The member for Prince Albert is talking about his favourite constituent David Orchard . I understand the member for Prince Albert received a lot of political lessons years ago from Mr. David Orchard, but those are stories I will tell at another time. I know he is very close to Mr. Orchard and part of the movement to unite the so-called right in the country.

I am getting a bit distracted on this because the member for Prince Albert was not part of this great fight against bank mergers, even though the Alliance is supposed to be a great populace party that speaks for the ordinary people, but it was not there.

We had a national campaign and we fought against the mergers of these big banks. The member for Winnipeg Centre and the member for Churchill were part of that campaign. After eight or nine months, the minister of finance, who is now the private member for LaSalle—Émard, finally said, no, that these bank mergers were not in the public interest.

Since then, we have had some committee studies and committee reports. We had a study by the Senate banking committee and then of course the House of Commons committee report, which I am moving concurrence in today.

The interesting thing is one of the recommendations of the Senate banking committee was that there should not be a role for the Senate or the House of Commons when it came to looking at bank mergers. It wanted to take the House of Commons right out of making a comment on whether bank mergers should occur.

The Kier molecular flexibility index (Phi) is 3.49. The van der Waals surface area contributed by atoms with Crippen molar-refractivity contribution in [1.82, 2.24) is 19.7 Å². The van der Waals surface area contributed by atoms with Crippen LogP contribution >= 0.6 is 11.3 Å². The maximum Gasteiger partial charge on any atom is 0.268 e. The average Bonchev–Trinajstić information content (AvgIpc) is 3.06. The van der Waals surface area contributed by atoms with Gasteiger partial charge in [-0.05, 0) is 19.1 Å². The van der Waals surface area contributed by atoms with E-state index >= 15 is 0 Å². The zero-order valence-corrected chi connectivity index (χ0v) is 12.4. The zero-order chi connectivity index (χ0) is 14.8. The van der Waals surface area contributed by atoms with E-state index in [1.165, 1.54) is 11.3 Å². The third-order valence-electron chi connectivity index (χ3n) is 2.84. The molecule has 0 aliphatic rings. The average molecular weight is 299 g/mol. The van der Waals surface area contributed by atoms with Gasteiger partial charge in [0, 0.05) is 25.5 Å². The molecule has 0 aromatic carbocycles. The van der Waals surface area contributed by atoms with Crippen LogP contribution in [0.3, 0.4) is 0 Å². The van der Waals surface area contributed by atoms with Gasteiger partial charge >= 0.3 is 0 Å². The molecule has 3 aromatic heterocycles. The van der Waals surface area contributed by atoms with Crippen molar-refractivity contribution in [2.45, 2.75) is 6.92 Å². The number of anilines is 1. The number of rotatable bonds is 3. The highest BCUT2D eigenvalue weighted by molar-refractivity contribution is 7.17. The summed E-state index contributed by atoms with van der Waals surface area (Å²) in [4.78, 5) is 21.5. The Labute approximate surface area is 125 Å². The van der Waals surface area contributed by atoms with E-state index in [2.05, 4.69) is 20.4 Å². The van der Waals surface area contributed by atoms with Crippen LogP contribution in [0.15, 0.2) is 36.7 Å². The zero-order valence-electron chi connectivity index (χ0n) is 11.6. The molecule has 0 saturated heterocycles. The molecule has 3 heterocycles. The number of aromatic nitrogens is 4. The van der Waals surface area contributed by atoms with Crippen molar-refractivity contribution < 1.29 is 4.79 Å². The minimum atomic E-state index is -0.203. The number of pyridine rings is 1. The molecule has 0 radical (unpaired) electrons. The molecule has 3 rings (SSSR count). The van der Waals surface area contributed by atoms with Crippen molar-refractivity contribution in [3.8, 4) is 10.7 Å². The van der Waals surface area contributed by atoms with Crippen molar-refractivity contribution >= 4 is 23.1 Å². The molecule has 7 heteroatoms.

That is the audacity of people who are not elected. Maybe the Solicitor General across the way is hanging his head in shame about this. The audacity of people who are not elected, or accountable or democratic, to say that when there is a proposed bank merger, the House of Commons finance committee should not comment on that proposed merger.

I can see the Solicitor General across the way is shaking his head in shame about what the Senate said about this proposal. I hope the Solicitor General will get up and give us a few comments on why the House of Commons should have a major role to play when it comes to proposal for bank merger in Canada.

When I look at big banks, they do have special rights and special privileges. They operate under a charter of the House of Commons. They are held in a great deal of trust by the Canadian people. Therefore, when we look at a bank merger, it is very important that we look at a number of factors. One is access for all Canadians, regardless of where one lives.